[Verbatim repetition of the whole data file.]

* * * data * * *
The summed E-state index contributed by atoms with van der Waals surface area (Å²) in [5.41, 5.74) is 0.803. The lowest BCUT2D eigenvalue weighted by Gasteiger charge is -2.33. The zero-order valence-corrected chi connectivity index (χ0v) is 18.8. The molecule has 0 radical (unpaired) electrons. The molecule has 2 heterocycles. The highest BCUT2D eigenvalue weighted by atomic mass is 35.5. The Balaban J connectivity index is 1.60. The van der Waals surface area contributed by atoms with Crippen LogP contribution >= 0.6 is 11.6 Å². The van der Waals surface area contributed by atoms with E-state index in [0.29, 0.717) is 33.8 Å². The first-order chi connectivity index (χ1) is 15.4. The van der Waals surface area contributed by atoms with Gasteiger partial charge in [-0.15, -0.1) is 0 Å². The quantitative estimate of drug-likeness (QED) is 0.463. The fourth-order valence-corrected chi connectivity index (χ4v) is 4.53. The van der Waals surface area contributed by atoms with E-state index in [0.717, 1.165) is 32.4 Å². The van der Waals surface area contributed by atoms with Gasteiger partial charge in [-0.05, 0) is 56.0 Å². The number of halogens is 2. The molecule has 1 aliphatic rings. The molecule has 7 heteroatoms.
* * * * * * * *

The summed E-state index contributed by atoms with van der Waals surface area (Å²) in [5.41, 5.74) is 0.803. The lowest BCUT2D eigenvalue weighted by Gasteiger charge is -2.33. The zero-order valence-corrected chi connectivity index (χ0v) is 18.8. The molecule has 0 radical (unpaired) electrons. The molecule has 2 heterocycles. The highest BCUT2D eigenvalue weighted by atomic mass is 35.5. The Balaban J connectivity index is 1.60. The van der Waals surface area contributed by atoms with Crippen LogP contribution >= 0.6 is 11.6 Å². The van der Waals surface area contributed by atoms with E-state index in [0.29, 0.717) is 33.8 Å². The first-order chi connectivity index (χ1) is 15.4. The van der Waals surface area contributed by atoms with Gasteiger partial charge in [-0.15, -0.1) is 0 Å². The quantitative estimate of drug-likeness (QED) is 0.463. The fourth-order valence-corrected chi connectivity index (χ4v) is 4.53. The van der Waals surface area contributed by atoms with E-state index in [0.717, 1.165) is 32.4 Å². The van der Waals surface area contributed by atoms with Gasteiger partial charge in [-0.05, 0) is 56.0 Å². The number of halogens is 2. The molecule has 1 aliphatic rings. The molecule has 7 heteroatoms.